The United States said North Korea is testing an intercontinental ballistic missile system, vowing to impose new sanctions

The Pentagon said Thursday that North Korea’s two recent missile tests were on an intercontinental ballistic missile (ICBM) system, referring to what a US official described as a “serious escalation” that would be punished by new sanctions.

According to North Korea, the February 26 and March 4 tests focused on the development of a reconnaissance satellite, but the Pentagon said that careful analysis concluded that they were in fact experimental precursors for a possible full-range launch of ICBMs.

Any such launch would mark the end of Pyongyang’s self-imposed moratorium since 2017 and lead to an escalation of military tensions on the Korean peninsula and beyond.

North Korea has conducted three intercontinental ballistic missile tests. The last was the November 2017 Hwasong-15 — which is considered powerful enough to reach Washington and the rest of the continental United States.

Pentagon spokesman John Kirby said the last two tests “included a new intercontinental ballistic missile system” that Pyongyang first demonstrated at a military parade in October 2020.

While none of the launches demonstrated the range or capability of the ICBMs, they were clearly intended to “evaluate this new system prior to a future full-range test, potentially disguised as a space launch,” as Kirby said.

Prior to ICBM tests in 2017, North Korea carried out a series of powerful missile launches that it insisted were part of a broader civilian space program.

The launches took place from the Sohae satellite launch station on the northwest coast, and North Korea’s official Korean Central News Agency reported on Friday that leader Kim Jong Un visited the facility and ordered its expansion and modernization — a move that would only lead to speculation of an ICBM test. convincingly imminent.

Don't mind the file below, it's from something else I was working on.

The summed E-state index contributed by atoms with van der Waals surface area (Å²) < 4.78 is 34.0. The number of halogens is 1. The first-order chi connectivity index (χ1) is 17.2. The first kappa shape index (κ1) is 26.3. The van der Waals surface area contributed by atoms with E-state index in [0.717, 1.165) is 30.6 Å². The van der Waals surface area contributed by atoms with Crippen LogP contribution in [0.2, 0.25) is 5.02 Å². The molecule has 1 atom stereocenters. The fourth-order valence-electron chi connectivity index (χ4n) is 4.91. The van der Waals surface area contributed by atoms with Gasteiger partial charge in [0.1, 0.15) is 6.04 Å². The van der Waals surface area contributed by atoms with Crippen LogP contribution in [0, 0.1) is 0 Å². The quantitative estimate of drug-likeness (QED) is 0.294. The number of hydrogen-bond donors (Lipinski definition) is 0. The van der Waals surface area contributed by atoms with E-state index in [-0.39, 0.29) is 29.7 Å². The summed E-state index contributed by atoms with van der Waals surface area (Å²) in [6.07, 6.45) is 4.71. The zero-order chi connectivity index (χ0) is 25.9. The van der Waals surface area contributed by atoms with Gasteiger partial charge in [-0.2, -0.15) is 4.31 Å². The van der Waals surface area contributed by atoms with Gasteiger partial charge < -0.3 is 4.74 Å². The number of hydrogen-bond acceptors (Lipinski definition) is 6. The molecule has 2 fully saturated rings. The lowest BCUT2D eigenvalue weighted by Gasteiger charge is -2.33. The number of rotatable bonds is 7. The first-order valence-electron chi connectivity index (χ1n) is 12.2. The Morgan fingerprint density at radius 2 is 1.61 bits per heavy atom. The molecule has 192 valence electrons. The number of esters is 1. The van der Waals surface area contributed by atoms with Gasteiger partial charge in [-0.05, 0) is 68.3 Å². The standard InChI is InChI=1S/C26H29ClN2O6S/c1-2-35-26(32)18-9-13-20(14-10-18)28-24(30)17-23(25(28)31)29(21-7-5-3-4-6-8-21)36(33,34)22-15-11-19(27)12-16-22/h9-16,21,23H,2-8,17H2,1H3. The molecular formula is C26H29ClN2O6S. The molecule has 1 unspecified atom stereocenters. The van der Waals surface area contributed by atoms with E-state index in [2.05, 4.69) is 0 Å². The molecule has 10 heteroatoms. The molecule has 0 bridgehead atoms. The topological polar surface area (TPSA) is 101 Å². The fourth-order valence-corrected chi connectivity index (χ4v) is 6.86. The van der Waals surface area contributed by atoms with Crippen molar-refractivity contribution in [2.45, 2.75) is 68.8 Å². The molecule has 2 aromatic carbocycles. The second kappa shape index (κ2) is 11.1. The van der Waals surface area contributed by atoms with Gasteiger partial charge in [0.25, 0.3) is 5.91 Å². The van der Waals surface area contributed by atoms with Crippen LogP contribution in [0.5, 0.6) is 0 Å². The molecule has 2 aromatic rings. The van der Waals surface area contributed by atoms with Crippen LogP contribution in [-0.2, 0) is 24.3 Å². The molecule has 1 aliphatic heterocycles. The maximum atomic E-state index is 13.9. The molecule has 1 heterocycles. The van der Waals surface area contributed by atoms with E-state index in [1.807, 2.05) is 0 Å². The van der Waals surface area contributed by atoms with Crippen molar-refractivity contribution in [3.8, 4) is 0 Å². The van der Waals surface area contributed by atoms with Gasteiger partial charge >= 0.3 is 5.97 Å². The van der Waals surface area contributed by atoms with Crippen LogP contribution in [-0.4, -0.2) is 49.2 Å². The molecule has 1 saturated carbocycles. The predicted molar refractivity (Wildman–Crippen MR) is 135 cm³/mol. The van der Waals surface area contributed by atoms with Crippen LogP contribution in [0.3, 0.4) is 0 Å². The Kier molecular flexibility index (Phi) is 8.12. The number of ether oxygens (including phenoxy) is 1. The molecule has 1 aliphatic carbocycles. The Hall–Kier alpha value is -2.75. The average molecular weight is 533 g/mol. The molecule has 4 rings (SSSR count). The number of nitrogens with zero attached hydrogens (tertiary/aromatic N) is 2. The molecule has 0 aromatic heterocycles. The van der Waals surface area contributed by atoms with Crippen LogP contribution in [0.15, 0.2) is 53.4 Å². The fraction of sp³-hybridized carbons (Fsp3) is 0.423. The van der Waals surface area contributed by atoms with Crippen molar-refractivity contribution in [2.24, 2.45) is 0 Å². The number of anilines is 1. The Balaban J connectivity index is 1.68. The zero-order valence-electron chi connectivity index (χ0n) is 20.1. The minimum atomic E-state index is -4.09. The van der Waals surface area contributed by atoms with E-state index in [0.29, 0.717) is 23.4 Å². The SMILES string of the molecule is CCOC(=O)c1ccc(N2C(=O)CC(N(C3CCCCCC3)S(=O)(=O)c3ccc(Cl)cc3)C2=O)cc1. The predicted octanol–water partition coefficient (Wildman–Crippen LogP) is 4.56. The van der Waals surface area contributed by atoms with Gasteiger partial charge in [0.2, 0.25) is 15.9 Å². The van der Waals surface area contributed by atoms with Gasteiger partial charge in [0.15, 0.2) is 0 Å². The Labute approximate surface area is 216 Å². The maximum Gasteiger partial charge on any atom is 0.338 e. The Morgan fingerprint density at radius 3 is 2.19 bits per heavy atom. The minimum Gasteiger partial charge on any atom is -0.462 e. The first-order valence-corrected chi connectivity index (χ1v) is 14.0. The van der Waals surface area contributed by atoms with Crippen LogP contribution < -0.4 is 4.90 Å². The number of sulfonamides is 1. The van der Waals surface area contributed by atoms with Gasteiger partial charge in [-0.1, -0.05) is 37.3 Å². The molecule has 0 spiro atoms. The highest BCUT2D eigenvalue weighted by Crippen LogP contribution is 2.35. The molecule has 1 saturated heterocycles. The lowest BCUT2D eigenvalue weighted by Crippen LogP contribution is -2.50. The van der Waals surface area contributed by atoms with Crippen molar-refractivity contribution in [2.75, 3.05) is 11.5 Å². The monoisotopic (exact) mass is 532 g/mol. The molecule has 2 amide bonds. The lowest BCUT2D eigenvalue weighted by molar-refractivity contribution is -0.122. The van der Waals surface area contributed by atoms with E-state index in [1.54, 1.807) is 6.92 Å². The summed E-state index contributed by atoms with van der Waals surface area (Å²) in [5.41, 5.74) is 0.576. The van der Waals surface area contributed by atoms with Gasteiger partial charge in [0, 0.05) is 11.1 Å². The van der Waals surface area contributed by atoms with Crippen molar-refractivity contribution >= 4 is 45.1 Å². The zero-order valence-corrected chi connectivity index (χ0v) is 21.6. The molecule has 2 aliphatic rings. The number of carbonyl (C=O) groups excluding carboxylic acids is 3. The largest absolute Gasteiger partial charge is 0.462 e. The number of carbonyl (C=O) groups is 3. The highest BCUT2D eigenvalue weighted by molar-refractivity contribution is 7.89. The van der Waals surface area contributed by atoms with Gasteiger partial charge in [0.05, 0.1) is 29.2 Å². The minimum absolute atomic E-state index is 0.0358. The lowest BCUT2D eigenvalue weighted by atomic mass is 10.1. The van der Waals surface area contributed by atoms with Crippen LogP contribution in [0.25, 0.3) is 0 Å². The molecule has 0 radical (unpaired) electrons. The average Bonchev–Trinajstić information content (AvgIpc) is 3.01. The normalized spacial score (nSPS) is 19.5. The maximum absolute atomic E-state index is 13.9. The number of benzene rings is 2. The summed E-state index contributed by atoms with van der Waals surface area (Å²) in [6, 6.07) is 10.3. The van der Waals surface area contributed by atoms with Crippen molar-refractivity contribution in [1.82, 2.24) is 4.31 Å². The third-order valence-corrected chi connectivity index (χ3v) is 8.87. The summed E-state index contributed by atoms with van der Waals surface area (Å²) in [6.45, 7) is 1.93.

North Korea is already under severe international sanctions over its missile and nuclear weapons programme.

But a senior US official said the recent tests were a “serious escalation” and that the Treasury Department would announce new measures on Friday to help prevent Pyongyang from accessing “foreign materials and technology” to advance that program.

The official, who spoke on condition of anonymity, said such actions underscore that North Korea’s “illegal and destabilizing activities have consequences” and that diplomatic negotiations are the only viable way forward for Pyongyang.

Kirby said Washington “remains committed to a diplomatic approach” but will “take all necessary measures to ensure the security of the United States and our allies.”

Nine weapons tests so far When the new ICBM was unveiled at a 2020 review, military analysts said it appeared to be the largest liquid-fueled road-mobile missile anywhere in the world — and likely designed to carry multiple warheads in reloading vehicles. Independent Entry (MERVs).

North Korea watchers regularly warn that the devices Pyongyang displays at its parades may be models or models, and there is no evidence that they work until they are tested.

Pyongyang has remained committed to its moratorium on ICBM testing and nuclear weapons since Kim embarked on a series of high-level diplomatic talks with then-US President Donald Trump in 2017.

Talks later collapsed and diplomacy has since fallen apart, despite efforts by the administration of US President Joe Biden to advance new negotiations.

North Korea began hinting in January that it might lift the embargo, and has conducted nine weapons tests this year, including banned hypersonic and intermediate-range ballistic missiles.

But Pyongyang has carried out several missile launches there that the United States and others have condemned as convincing long-range ballistic missile tests.

An intercontinental ballistic missile launch will be an early challenge for South Korea’s new president-elect, Yoon Seok-yeol, who has vowed to take a tough line with North Korea’s provocations.

Yun has not ruled out the possibility of dialogue with Pyongyang, but analysts say his tough stance puts him in a completely different position and greatly reduces the likelihood of substantive engagement.


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